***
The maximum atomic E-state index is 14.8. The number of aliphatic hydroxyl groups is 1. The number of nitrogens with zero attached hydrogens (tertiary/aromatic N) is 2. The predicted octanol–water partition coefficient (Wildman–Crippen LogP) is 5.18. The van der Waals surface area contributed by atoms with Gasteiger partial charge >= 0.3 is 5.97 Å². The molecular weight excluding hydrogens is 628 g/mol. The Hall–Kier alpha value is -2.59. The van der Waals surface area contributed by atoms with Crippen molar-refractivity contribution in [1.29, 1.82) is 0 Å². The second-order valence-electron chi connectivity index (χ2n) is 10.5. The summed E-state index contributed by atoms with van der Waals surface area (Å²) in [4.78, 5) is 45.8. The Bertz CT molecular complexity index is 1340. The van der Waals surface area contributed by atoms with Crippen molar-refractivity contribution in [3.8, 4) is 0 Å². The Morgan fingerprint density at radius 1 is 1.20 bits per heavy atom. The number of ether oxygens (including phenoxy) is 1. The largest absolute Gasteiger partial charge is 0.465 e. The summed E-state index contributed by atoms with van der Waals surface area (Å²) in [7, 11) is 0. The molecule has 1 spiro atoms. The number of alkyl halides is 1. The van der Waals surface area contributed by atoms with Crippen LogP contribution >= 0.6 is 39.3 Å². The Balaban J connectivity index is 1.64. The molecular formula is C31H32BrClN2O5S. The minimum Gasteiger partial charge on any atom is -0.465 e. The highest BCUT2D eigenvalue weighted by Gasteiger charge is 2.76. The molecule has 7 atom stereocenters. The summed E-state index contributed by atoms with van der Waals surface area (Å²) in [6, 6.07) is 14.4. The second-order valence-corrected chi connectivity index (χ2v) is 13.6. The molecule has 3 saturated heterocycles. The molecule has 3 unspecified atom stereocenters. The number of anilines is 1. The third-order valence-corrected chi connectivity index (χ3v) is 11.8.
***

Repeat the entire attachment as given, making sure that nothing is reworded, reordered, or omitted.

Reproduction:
The maximum atomic E-state index is 14.8. The number of aliphatic hydroxyl groups is 1. The number of nitrogens with zero attached hydrogens (tertiary/aromatic N) is 2. The predicted octanol–water partition coefficient (Wildman–Crippen LogP) is 5.18. The van der Waals surface area contributed by atoms with Gasteiger partial charge >= 0.3 is 5.97 Å². The molecular weight excluding hydrogens is 628 g/mol. The Hall–Kier alpha value is -2.59. The van der Waals surface area contributed by atoms with Crippen molar-refractivity contribution in [1.29, 1.82) is 0 Å². The second-order valence-electron chi connectivity index (χ2n) is 10.5. The summed E-state index contributed by atoms with van der Waals surface area (Å²) in [4.78, 5) is 45.8. The Bertz CT molecular complexity index is 1340. The van der Waals surface area contributed by atoms with Crippen molar-refractivity contribution in [3.8, 4) is 0 Å². The Morgan fingerprint density at radius 1 is 1.20 bits per heavy atom. The number of ether oxygens (including phenoxy) is 1. The largest absolute Gasteiger partial charge is 0.465 e. The summed E-state index contributed by atoms with van der Waals surface area (Å²) in [7, 11) is 0. The molecule has 1 spiro atoms. The number of alkyl halides is 1. The van der Waals surface area contributed by atoms with Crippen LogP contribution >= 0.6 is 39.3 Å². The Balaban J connectivity index is 1.64. The molecular formula is C31H32BrClN2O5S. The minimum Gasteiger partial charge on any atom is -0.465 e. The highest BCUT2D eigenvalue weighted by Gasteiger charge is 2.76. The molecule has 7 atom stereocenters. The summed E-state index contributed by atoms with van der Waals surface area (Å²) in [6, 6.07) is 14.4. The second-order valence-corrected chi connectivity index (χ2v) is 13.6. The molecule has 3 saturated heterocycles. The molecule has 3 unspecified atom stereocenters. The number of anilines is 1. The third-order valence-corrected chi connectivity index (χ3v) is 11.8.